Becoming a DJ: The Step-by-Step Guide to Breaking Into the Business


It can be daunting for those who have decided they want to become a DJ to know where to start and how to become a success. Many people are unsure of where to start or even what they need when they decide to walk the path of becoming a DJ. If you want to be at the center of the stage with all eyes on you, making the crowd sway to your every whim, but you don’t know how to begin, our guide can help. Being an artist is a personal journey, but we can assist you in understanding where your need to start, what terms you should know, and which skills are essential if you’re interested in how to become a DJ.

Becoming a DJ is a lifestyle change and is not for the faint of heart or introverted. It requires putting your heart and soul out into the world and navigating the praise and hate that every artist deals with in their work. Taking this on can be draining for many people, but if you can handle the hardest parts of being an artist and still be true to yourself as well as your music, you will find a career that is exciting, gratifying, challenging, and fun.

Getting Started

There is more to DJing than simply providing the music at a venue; turntable master, club DJ, radio DJ, and mobile DJ are four disciplines that a good DJ must be aware of. You can choose to specialize in one, but for your career as a whole, it is vital that you are able to work more than one if and when you may need to. Mixing different types of music with style changes on the fly will open up as many opportunities as possible while you work on breaking into your preferred discipline. For more information, check out PIRATE.COM and their excellent guide on learning to become a DJ.

The most challenging part of getting started is becoming proficient with mixing and production software; learning what tools are available in each software and how they work will allow you to become accustomed to breaking down the music. Obviously, if you choose to use the ‘old school’ method of DJing, known as scratching, you won’t need any software. Scratching is a highly respected form of DJing, but it is extremely difficult to master. Becoming a pure scratch DJ takes time, talent, and a lot of skill; this style is also expensive and will take up an extensive amount of time as you will need to source the appropriate vinyl records, which are less popular and harder to find in today’s digital world. Many DJs feel they lose the cool factor when they choose to become a digital artist instead of using scratching, but the cost benefits and the speed of workflow far outweigh the downside to digital artistry.

DJ Software

When you’re looking at software for becoming a DJ, it’s crucial that you have the right setup for whether you’re at home or need to go mobile. A good desktop will give you what you need at home, but having the right laptop that is capable of running DJ software for when you need to head out to venues is vital. Mixing software is an essential tool for digital DJing; it will provide you with a visual presentation of the songs and allow you to break down the music you want to splice together. You can seamlessly match beats, EQ, and control the phase and gain if you import a library or playlist you have stored on your computer into the mixing software.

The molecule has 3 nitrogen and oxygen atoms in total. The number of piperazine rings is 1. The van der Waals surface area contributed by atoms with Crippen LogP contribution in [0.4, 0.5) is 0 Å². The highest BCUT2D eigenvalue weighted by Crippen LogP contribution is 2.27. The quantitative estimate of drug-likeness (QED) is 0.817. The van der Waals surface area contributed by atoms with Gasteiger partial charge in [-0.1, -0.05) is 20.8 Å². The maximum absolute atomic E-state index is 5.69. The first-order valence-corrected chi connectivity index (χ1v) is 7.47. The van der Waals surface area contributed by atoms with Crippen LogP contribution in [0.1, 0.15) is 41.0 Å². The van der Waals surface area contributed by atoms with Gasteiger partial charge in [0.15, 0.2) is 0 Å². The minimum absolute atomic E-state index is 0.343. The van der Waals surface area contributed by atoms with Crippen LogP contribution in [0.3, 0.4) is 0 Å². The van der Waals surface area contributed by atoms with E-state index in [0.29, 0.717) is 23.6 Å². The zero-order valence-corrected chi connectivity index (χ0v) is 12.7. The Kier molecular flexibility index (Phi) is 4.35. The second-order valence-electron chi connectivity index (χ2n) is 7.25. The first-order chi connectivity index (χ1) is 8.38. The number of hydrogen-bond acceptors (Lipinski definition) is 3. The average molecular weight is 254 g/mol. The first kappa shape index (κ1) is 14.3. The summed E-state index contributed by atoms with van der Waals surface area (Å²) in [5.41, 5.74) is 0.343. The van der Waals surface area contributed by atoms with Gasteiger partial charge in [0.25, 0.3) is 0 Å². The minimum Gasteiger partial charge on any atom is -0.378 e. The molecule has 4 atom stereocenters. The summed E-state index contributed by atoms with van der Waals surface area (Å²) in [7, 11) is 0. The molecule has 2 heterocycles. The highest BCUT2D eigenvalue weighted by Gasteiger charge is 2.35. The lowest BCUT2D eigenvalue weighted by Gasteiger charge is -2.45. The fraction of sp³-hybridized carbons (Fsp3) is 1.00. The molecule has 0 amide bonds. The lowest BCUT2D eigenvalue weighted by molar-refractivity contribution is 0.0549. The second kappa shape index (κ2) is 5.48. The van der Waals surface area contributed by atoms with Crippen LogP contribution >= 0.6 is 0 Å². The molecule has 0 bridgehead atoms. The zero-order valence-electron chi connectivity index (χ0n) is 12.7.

When people get any tool or new software, they often attempt to learn it through use without reading the manual; with mixing software, it is essential that you understand the controls before you begin as the manual may hold information for how to use the software that could improve your style. When choosing the right software for you, start with feel trials of the software available on the market; this will provide you with an excellent platform for which software suits your personal style more before you buy. It will take time to learn and develop the skills you need to become a successful DJ, but patience and practice are worth it in order to grow into a master DJ.

DJ Equipment

When it comes to the equipment, it’s important to remember not to go overboard when you first start out. When you start the journey, your style and preferred discipline will dictate the kit you need to purchase. To begin, all you really need is software, speakers, headphones, two turntables, and a two-channel mixer. DJing is an expensive career to break into, and you’ll want to start off being as frugal as possible when you get your first equipment; this way, you can hone your skills and develop your personal style without having to break the bank.

Your turntables should be bought new as broken needles and mixer knobs are a constant, and you don’t want to have to replace any or part of the turntables as the needles can be expensive. If you choose to go analog and take up scratching, records will become a top piece of your equipment, and finding a stockist where you can purchase vinyl for less is crucial to avoid the costs piling up. When you go digital, you will still require a turntable and a mixer, but you will also need a computer and the software to go with it. The turntables can be used with both vinyl or CDs, but if you are learning how to become a digital DJ, consider using a fully digital setup as it will be much easier to create the sounds you’re after.

Speakers are an excellent place to be frugal when you’re just starting out, but once you have begun to hone your skills, it is vital that you upgrade your speakers as they are how people will hear your art. Over-ear style headphones are a must when working as a DJ; the crowd, music, and people attempting to speak to you in the middle of the set will all be distractions over-ear headphones can help you combat in the middle of a gig.

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